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An economic evaluation of the costs of training a medical scribe to work in Emergency Medicine
  1. Katherine J Walker1,2,
  2. Will Dunlop1,
  3. Danny Liew2,
  4. Margaret P Staples3,
  5. Matt Johnson4,
  6. Michael Ben-Meir1,
  7. Hamish Gordon Rodda1,
  8. Ian Turner1,
  9. David Phillips5
  1. 1Emergency Department, Cabrini, Melbourne, Victoria, Australia
  2. 2Department of Epidemiology and Preventative Medicine, Monash University, Melbourne, Victoria, Australia
  3. 3Department of Biostatistics, Cabrini Institute, Melbourne, Victoria, Australia
  4. 4Department of Education, Cabrini Institute, Melbourne, Victoria, Australia
  5. 5Business Intelligence Unit, Cabrini, Melbourne, Victoria, Australia
  1. Correspondence to Dr Katherine J Walker, Emergency Department, Cabrini, 183 Wattletree Rd, Malvern, VIC 3144, Australia; katie_walker01{at}yahoo.com.au

Abstract

Objective To undertake a cost analysis of training medical scribes in an ED.

Methods This was a pilot, observational, single-centre study at Cabrini ED, Melbourne, Australia, studying the costs of initiating a scribe programme from the perspective of the hospital and Australian Health sector. Recruitment and training occurred between August 2015 and February 2016 and comprised of a prework course (1 month), prework training sessions and clinical training shifts for scribe trainees (2–4 months, one shift per week) who were trained by emergency physicians. Costs of start-up, recruitment, administration, preclinical training, clinical training shifts and productivity changes for trainers were calculated.

Results 10 trainees were recruited to the prework course, 9 finished, 6 were offered clinical training after simulation assessment, 5 achieved competency. Scribes required clinical training ranging from 68 to 118 hours to become competent after initial classroom training. Medical students (2) required 7 shifts to become competent, premedical students (3) 8–16 shifts, while a trainee from an alternative background did not achieve competency. Based on a scribe salary of US$15.91/hour (including 25% on-costs) plus shift loadings, costs were: recruitment and start-up US$3111, education US$1257, administration US$866 and clinical shift costs US$1137 (overall cost US$6317 per competent scribe). Physicians who trained the clinical trainee scribes during shifts did not lose productivity.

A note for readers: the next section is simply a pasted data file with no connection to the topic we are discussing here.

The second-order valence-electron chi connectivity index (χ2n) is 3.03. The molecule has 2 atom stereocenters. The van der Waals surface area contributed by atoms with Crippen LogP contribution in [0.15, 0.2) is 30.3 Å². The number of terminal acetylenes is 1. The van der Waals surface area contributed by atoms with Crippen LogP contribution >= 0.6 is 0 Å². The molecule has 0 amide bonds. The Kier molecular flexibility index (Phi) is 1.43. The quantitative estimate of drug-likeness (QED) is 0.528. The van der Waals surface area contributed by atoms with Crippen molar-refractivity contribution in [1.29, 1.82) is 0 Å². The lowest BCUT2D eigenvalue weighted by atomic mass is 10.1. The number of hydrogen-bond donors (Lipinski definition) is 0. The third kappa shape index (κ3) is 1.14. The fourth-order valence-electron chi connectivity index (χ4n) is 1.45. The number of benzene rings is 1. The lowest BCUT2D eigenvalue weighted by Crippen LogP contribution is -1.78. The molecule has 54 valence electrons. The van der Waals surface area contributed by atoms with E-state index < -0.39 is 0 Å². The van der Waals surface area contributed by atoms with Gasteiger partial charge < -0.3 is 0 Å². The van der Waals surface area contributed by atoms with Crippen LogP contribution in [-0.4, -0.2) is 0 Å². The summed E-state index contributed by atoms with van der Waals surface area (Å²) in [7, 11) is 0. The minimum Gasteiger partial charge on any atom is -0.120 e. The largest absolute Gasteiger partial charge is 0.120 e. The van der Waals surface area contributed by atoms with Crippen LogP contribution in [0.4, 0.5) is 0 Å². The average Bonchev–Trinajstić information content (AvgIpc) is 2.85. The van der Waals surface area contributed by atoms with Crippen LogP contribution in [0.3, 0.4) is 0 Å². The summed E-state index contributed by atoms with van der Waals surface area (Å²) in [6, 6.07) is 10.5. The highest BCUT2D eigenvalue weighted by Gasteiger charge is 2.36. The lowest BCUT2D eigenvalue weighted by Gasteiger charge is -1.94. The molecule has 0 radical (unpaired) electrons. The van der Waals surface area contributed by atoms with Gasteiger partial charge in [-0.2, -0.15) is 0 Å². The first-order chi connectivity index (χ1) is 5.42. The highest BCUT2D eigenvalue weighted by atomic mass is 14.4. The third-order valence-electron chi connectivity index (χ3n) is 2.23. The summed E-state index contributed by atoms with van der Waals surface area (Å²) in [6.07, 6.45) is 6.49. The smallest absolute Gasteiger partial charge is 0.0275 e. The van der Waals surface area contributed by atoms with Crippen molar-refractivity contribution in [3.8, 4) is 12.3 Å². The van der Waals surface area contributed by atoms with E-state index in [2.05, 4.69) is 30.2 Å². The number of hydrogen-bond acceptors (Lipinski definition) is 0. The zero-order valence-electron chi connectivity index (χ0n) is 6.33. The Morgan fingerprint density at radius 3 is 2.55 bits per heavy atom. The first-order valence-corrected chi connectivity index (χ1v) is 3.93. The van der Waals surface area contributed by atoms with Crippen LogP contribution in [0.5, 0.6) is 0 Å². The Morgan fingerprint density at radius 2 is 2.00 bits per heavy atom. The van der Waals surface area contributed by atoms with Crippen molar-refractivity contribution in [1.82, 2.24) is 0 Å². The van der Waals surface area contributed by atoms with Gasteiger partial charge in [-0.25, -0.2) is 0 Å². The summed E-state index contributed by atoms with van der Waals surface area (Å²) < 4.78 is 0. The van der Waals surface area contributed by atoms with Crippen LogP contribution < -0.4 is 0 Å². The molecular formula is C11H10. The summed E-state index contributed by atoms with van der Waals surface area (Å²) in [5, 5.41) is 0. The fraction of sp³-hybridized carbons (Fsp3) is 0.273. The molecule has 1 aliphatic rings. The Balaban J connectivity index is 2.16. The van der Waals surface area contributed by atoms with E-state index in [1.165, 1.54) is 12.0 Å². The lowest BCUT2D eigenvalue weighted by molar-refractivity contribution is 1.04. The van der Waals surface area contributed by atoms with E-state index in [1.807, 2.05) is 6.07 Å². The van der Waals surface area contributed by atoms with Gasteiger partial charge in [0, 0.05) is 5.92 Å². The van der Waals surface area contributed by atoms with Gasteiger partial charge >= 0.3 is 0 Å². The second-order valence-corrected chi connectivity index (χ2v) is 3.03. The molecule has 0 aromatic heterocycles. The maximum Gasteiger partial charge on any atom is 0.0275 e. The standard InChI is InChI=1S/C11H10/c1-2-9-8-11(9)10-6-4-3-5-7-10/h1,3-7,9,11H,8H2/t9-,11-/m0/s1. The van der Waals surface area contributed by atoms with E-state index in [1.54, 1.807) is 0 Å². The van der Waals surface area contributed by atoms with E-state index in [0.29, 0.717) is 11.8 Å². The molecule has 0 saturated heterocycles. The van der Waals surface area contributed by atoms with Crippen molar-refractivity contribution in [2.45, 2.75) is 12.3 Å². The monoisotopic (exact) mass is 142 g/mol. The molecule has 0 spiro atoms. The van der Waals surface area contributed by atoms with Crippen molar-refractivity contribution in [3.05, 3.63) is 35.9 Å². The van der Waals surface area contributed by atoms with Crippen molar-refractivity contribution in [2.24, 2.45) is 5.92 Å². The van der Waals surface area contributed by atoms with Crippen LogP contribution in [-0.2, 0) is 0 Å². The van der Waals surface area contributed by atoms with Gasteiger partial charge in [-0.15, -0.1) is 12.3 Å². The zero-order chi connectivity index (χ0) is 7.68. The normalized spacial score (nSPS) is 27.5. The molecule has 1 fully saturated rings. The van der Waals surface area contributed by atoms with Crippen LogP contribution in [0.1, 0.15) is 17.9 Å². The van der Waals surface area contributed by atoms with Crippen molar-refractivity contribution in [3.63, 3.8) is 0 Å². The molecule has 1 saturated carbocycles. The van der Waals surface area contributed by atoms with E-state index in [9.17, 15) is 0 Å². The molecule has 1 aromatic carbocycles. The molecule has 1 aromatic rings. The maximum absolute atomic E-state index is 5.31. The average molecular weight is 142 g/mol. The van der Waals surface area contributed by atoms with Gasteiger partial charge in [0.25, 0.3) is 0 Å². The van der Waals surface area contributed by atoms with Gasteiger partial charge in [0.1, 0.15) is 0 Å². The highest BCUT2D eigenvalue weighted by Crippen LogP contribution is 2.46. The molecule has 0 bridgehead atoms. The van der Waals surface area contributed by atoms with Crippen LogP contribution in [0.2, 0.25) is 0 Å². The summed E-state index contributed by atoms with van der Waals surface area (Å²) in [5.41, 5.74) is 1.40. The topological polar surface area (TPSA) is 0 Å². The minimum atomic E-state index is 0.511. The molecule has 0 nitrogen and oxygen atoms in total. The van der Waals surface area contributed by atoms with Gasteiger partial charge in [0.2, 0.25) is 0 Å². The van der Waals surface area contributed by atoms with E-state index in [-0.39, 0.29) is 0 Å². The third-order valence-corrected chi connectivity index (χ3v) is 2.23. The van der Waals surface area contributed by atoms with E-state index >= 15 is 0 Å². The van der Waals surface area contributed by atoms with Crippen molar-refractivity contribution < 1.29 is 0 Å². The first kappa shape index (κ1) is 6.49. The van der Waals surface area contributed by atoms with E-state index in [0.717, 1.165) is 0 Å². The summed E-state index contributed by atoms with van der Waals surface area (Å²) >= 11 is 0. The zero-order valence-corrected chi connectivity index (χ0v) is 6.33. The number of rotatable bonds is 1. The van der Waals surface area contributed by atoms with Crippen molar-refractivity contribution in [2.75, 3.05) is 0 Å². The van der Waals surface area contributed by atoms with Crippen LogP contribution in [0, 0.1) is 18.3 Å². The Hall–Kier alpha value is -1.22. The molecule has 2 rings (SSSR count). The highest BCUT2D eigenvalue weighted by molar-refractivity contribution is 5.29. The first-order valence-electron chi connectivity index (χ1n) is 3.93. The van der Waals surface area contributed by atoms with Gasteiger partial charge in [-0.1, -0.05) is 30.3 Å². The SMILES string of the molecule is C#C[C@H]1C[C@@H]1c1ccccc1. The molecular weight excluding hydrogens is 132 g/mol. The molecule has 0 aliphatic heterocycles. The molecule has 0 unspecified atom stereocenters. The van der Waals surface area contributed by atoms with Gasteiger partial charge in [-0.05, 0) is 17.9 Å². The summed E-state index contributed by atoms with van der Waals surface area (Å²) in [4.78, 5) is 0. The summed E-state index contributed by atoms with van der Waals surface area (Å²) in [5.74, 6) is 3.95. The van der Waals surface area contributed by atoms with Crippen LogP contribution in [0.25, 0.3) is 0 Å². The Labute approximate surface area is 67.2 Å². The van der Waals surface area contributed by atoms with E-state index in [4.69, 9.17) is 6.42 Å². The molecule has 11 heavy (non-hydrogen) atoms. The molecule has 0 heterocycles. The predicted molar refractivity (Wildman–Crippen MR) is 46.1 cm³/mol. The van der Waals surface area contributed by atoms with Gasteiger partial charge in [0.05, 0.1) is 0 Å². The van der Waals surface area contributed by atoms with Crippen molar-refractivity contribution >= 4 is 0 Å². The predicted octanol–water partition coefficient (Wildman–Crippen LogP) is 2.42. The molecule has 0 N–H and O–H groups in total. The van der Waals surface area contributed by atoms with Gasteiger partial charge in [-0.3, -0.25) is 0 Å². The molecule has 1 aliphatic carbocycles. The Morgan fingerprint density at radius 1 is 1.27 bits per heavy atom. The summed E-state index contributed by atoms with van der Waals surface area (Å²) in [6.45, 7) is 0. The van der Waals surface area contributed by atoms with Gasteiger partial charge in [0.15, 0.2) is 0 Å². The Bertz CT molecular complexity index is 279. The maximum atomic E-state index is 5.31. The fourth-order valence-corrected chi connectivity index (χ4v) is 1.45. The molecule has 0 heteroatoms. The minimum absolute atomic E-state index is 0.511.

Conclusions Training scribes outside the USA is feasible using an on-line training course and local physicians. It makes economic sense to hire individuals who can work over a long period of time to recoup training costs.

Trial registration number ACTRN12615000607572.

  • comparitive system research
  • cost effectiveness
  • emergency care systems, efficiency
  • emergency department
  • education, teaching

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Footnotes

  • Contributors KJW is guarantor for the paper. Funding: KJW and MB-M; Methods design: KJW, MJ, DL and DP; Statistical methods: MJ and WD; Data collection: KJW, WD, DP and IT; Education development: KJW, MJ and IT; IT development: HGR and KJW; Write-up: KJW, WD, MPS and DL; Revision of write-up: all authors.

  • Funding Equity trustees, the Cabrini Foundation and Cabrini funded the study.

  • Competing interests KJW reports funding from equity trustees, Cabrini and the Cabrini Foundation, to evaluate scribe feasibility in Australia. She is the director of the scribe programme at Cabrini which has been established in a research capacity, and she has published previously in this area of research. KJW and Cabrini have no commercial interests in this topic. The grant agencies have not been involved in the research other than to provide funding.

  • Ethics approval Cabrini Human Research Ethics Committee.

  • Provenance and peer review Not commissioned; externally peer reviewed.

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